black and white image of a forest

Michael Johnson was awarded Second Place in Memoir in the 2019 Prison Writing Contest.

Every year, hundreds of imprisoned people from around the country submit poetry, fiction, nonfiction, and dramatic works to PEN America’s Prison Writing Contest, one of the few outlets of free expression for the country’s incarcerated population. On September 18, PEN America will celebrate the winners of this year’s contest with a live reading at the Brooklyn Book Festival, BREAK OUT: A 2019 PEN America Prison Writing Awards Celebration.

The Week

The body was found at approximately 3pm on a sultry Sunday afternoon, not far from the Army National Guard trailhead, by an elderly couple taking their dog out for a romp in the park. It was the animal who made the discovery, sniffing out the 33-year-old male. The investigation would reveal the assailant performed his handiwork near the top of the mountain, the victim then crawling roughly a quarter mile to the bottom, finally bleeding out amidst the sand and wheatgrass covering the rifle range below

Mount Apatite is a 344-acre park, owned by the City of Auburn, Maine. Rock hunters have been poring over this area since the 1800s, searching for tourmaline, quartz, feldspar, apatite, and garnet. For many years the Main Feldspar Company mined these minerals, while gobbling up vast quantities of mica, a mineral used to produce Formica(r), commonly found in laminated plastic products and used to produce surface finishes. Eventually the commercial digging stopped, allowing seasoned and neophyte gem-hounds alike to move in and take over. The mines filled with water and the deepest became a popular swimming hole, replete with a 30-foot cliff to jump from. Audacious souls climbed onto the branches of 60-foot pine trees, juxtaposed along the edge, preferring a more ostentatious display of derring-do.

The victim’s car was located close to the park’s main entrance, on the Garfield Road side, where the armory sits. The vehicle bore Massachusetts plates, and contained a copious amount of gay pornography. The year was 1983, long before the advent of the internet and its manifold supply of salacious material. The young man had been beaten about the head, shoulders, and upper body, suffering wounds consistent with blows from a hatchet or axe. There were defensive wounds on his hands and arms. They’d been facing each other when the attack began.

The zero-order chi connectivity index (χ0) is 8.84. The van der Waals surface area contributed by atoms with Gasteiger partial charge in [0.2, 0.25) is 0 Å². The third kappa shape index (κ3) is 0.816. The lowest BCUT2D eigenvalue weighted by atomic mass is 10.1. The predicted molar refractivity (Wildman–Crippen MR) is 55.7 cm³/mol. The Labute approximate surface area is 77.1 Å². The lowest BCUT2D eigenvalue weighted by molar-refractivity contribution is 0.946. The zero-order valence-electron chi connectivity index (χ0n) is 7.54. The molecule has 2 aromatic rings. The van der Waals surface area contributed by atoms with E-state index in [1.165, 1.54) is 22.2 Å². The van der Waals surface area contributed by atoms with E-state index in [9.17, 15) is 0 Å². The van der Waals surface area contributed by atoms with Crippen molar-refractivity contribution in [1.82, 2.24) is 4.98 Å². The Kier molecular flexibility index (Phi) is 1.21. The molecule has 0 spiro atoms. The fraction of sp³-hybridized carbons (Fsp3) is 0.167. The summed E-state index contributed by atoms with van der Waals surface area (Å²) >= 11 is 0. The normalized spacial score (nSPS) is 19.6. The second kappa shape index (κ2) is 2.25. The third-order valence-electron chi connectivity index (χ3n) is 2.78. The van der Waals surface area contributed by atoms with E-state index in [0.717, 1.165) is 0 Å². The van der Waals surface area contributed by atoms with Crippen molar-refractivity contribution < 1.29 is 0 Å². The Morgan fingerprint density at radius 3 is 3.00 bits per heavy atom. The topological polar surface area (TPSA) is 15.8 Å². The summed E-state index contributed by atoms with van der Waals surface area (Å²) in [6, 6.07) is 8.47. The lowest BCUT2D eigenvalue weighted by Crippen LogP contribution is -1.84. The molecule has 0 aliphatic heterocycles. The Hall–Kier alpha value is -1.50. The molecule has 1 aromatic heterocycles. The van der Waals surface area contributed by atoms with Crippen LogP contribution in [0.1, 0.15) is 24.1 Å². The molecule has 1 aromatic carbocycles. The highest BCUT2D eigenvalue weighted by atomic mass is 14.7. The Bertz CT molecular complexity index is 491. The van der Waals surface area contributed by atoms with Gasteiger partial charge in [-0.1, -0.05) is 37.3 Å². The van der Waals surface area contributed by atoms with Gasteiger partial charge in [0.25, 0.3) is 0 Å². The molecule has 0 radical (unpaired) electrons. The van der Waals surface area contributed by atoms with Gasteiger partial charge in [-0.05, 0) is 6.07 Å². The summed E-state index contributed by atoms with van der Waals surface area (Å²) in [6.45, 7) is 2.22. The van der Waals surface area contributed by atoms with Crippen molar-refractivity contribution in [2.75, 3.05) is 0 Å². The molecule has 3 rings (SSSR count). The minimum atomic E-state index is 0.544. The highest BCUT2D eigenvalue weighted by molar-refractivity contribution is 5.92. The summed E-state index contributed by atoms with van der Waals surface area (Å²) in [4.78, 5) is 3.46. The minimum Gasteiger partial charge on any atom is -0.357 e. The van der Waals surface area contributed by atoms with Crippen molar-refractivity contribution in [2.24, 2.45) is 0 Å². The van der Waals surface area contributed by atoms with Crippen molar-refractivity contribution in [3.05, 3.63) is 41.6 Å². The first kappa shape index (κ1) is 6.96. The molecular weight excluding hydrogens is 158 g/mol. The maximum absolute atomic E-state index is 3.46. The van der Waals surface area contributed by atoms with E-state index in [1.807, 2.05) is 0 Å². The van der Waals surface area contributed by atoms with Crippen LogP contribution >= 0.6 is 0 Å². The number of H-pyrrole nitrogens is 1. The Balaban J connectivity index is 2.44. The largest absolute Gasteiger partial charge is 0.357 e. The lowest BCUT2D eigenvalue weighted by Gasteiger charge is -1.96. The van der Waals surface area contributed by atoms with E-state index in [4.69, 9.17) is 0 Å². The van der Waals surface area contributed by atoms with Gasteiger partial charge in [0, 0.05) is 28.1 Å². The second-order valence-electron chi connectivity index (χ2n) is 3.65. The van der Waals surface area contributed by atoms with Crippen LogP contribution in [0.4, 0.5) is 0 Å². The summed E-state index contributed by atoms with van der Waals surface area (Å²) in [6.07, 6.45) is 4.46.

The City of Auburn purchased the land in the 1970s and in 1994 created trails for hiking, biking, cross country skiing, and snow shoeing. Snowmobiles and motorcycles saw their share of use—at one time the park hosted a lean-to belonging to a snowmobile club—until it burned down and motorized trail users were banned. Eventually the Auburn Suburban Little League relocated their fields to an area near the Garfield Road entrance, building four pristine diamonds, along with an auspicious snack bar. An illuminated Senior League Field gives older players the chance to thrill family and friends well after sundown.

Before the park took its official moniker, and even to this day I’m sure, many locals referred to the area as “the mica mines,” or simply “the mines.” Teenagers and young adults partied there, driving the canted, pothole-ridden dirt road to its apex. Over the years more than one stolen vehicle found its way to the bottom of the largest mine, the hole so deep it seems to reach down to earth’s core. I saw a large sedan go in one night, the taillights slowly disappearing into the dark water.